In today’s post, we will compare two brand new flagships, Sony’s A7S III and Canon’s EOS R5. Both cameras are the latest high-end releases in each company’s lineup—aimed to be the ideal tool for filmmakers and cinematographers. But, considering their price difference, which is better? Today, we will explore their strengths and weaknesses to provide insight on which camera is, ultimately, best for you.
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Size & Dimensions
In physical size, the Canon is 10% larger. It measures 138 x 97 x 88 mm (W x H x D) while the Sony only 129 x 97 x 81 mm. And at 739 g, (with battery and SD cards installed) it’s also 5% heavier than the Sony which weighs 699g. But even with these differences, it’s unlikely you’ll notice a substantial difference when holding each camera.
Physical Controls & Ergonomics
In controls and ergonomics, both cameras are similar. They both have three control rings for exposure, AF joysticks, customizable buttons, and large comfortable grips. The Sony does offer a dedicated Exposure Compensation button, which could be helpful if you use program modes. But, the Canon provides a dedicated Rate Button to rate images in-camera. The Sony only does this through a custom button.
The camera’s do use wildly different MODE Dials, where the Canon obtains a similar setup as the EOS R and the Sony uses a traditional dial. Both work great, but they’re quite different in use.
Otherwise, both cameras are similar and offer excellent controls.
This is the first real area the cameras differ.
The Canon’s rear screen is larger at 3.2 versus only 2.95 inches, an 8% increase. And it also has 31% more resolution at 2.1M dots versus only 1.44M dots. In raw detail, the Canon offers the sharper display. Otherwise, both cameras feature vari-angle displays with accurate color rendering.
The Sony offers a higher resolution viewfinder at 9.44M dots versus only 5.76M dots, a 39% improvement. In detail, the Sony provides a class-leading display. The viewfinder is also larger than average at 0.9x magnification, where the Canon uses the standard 0.76x. A larger magnification improves the viewing experience by reducing eye strain. Otherwise, both cameras have variable refresh rates of 60 or 120 Hz and 100% coverage over the imagining area.
However, the Canon does obtain the top-deck status LCD from the EOS R, a feature the Sony lacks. It’s helpful if you compose at waist level often, as it saves time looking at the rear screen or EVF.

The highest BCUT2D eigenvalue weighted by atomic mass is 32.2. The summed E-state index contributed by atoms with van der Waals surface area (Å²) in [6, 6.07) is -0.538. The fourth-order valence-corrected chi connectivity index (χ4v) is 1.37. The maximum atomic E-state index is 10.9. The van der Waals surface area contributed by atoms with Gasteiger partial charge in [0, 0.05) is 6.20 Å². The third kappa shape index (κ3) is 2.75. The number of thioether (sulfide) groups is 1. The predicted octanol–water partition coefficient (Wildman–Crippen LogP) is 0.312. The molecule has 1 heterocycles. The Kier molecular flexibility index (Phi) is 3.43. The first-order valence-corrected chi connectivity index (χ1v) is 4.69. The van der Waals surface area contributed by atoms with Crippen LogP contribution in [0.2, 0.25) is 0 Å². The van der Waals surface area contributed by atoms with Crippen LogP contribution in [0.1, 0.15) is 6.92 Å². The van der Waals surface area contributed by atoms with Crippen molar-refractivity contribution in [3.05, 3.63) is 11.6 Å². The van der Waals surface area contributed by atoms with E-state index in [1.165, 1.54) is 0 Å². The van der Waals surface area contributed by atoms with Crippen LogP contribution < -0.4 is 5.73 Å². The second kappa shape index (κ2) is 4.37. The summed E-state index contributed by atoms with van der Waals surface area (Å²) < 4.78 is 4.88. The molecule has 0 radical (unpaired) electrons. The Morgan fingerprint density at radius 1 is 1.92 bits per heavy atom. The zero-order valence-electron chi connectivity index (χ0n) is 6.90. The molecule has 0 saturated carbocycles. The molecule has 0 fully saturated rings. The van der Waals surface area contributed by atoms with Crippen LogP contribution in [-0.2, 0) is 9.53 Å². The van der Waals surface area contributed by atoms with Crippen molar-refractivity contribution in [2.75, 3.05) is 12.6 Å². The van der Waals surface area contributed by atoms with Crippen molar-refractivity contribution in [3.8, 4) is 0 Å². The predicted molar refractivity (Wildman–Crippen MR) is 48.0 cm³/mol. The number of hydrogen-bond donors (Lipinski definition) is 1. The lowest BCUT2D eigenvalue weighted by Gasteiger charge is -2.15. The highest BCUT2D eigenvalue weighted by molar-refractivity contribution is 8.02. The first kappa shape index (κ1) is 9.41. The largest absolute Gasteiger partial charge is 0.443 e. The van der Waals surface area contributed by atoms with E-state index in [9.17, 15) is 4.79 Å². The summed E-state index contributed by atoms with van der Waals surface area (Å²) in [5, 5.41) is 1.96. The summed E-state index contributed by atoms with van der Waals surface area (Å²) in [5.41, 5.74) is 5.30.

Overall, the Sony offers a better EVF experience, but the Canon has a more well-rounded display configuration. Each is good. This would come down to personal preference.
This is the second area they differ.
Both cameras have the latest generation processors, in this case, the Bionz XR and DIGIC X. This gives each camera the best performance in their respective series to date. However, the Canon offers a much larger 45MP sensor, while the Sony uses the same 12.2MP sensor from its predecessor. That’s 3x the resolution. While the Canon does have an anti-aliasing filter, which reduces moiré and fine details, it is not very important considering its larger size. In raw detail, the Canon offers superior imaging performance. And it’ll deliver sharper images with more flexibility for cropping than the Sony.
But, where the Sony takes the edge is in low light performance. It has a one-stop wider native ISO range, capping at ISO 102,400, instead of 51,200. And it can easily deliver usable images up to ISO 51,200, where the Canon struggles following ISO 12,800. So, for low astrophotographers, event, or street photographers, it’s the superior option.
The Canon does have slightly faster continuous shooting speeds, however, at 12 fps instead of just 10 fps. But, the Sony provides nearly 3x a deeper buffer. Both are wildly capable for sports or wildlife. But, there are trade-offs here.
Otherwise, both cameras have the new HEIF JPEG format and supply 14-bit uncompressed RAW images.